The Triumphpforte, also commonly known as Triumphal Arch, is one of Austria's treasured gems. Built in 1765, the Triumphpforte is surrounded by sleepy mountains and historic charm in Innsbruck, Austria. Though Innsbruck has that old town charm, the Triumphpforte is grand.
When Empress Maria Theresa envisioned the Triumphpforte, she knew that it had to be splendid. In the spirit of greatness, the Triumphpforte harks back to the aesthetic of the mighty Roman Empire. Empress Maria Theresa would have nothing less than great because the Triumphpforte was originally commissioned to commemorate the matrimony of her son, the Duke of Tuscany. The Duke of Tuscany, who would eventually be known as Emperor Leopold II, was to wed Princess Maria Ludovica from Spain.
The creation of the Triumphpforte is a bit unusual. Unlike other royal monuments, the Triumphpforte was not built from scratch; many believe that the Triumphpforte was not built from scratch because of bad planning and time management issues. Since the original Triumphpforte already followed Roman architecture fundamentals, centuries earlier the monument had been surrounded by defense ramparts, Empress Maria Theresa personalized and embellished the monument. The Empress was quick to incorporate marble reliefs and sculptures to create a sophisticated Rokoko monument. The name, Triumphpforte, was officially given when the project was completed.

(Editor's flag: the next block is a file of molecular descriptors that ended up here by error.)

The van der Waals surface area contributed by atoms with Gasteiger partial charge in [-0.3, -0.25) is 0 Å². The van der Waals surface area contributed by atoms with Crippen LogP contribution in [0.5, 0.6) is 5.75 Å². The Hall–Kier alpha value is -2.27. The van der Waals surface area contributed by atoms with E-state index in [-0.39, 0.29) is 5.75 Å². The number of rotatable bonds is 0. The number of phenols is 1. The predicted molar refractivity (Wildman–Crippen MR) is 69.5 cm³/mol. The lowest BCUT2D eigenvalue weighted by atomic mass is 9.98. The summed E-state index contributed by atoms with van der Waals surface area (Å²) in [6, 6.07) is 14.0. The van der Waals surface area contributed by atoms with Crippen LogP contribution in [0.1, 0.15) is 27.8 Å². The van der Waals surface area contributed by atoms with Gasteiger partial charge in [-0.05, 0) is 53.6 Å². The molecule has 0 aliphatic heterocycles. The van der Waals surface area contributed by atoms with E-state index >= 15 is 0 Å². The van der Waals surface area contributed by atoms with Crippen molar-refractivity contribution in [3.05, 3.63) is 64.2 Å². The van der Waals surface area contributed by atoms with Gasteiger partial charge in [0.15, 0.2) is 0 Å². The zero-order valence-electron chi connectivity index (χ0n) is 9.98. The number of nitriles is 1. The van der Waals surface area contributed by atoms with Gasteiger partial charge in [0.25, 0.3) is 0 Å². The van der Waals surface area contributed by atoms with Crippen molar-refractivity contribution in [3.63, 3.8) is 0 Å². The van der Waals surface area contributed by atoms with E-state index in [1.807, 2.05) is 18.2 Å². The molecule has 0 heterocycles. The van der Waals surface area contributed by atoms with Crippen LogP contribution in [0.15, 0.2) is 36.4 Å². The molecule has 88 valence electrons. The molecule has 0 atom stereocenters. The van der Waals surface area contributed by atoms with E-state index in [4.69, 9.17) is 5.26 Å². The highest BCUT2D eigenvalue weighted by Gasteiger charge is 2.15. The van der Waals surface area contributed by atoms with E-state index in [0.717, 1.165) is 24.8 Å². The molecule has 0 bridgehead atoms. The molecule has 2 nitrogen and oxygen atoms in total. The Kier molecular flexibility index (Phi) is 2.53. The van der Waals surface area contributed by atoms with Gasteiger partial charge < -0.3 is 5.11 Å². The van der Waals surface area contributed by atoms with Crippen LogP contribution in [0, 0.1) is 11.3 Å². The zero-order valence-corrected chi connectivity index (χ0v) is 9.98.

While the Triumphpforte was originally intended to be a monument of joy, the Triumphpforte would go on to take another meaning. During the marriage festivities, Empress Maria Theresa's husband, Kaiser Franz I, died. The occasion quickly took on a somber tone. The Triumphpforte captures both emotions effectively. The northern façade of the monument is dedicated to mourning the late Kaiser Franz I. The southern façade is dedicated to the nuptial union. A marble relief of the late Kaiser Franz I was created on the east façade of the monument; a marble relief of Empress Maria Theresa is on the west façade.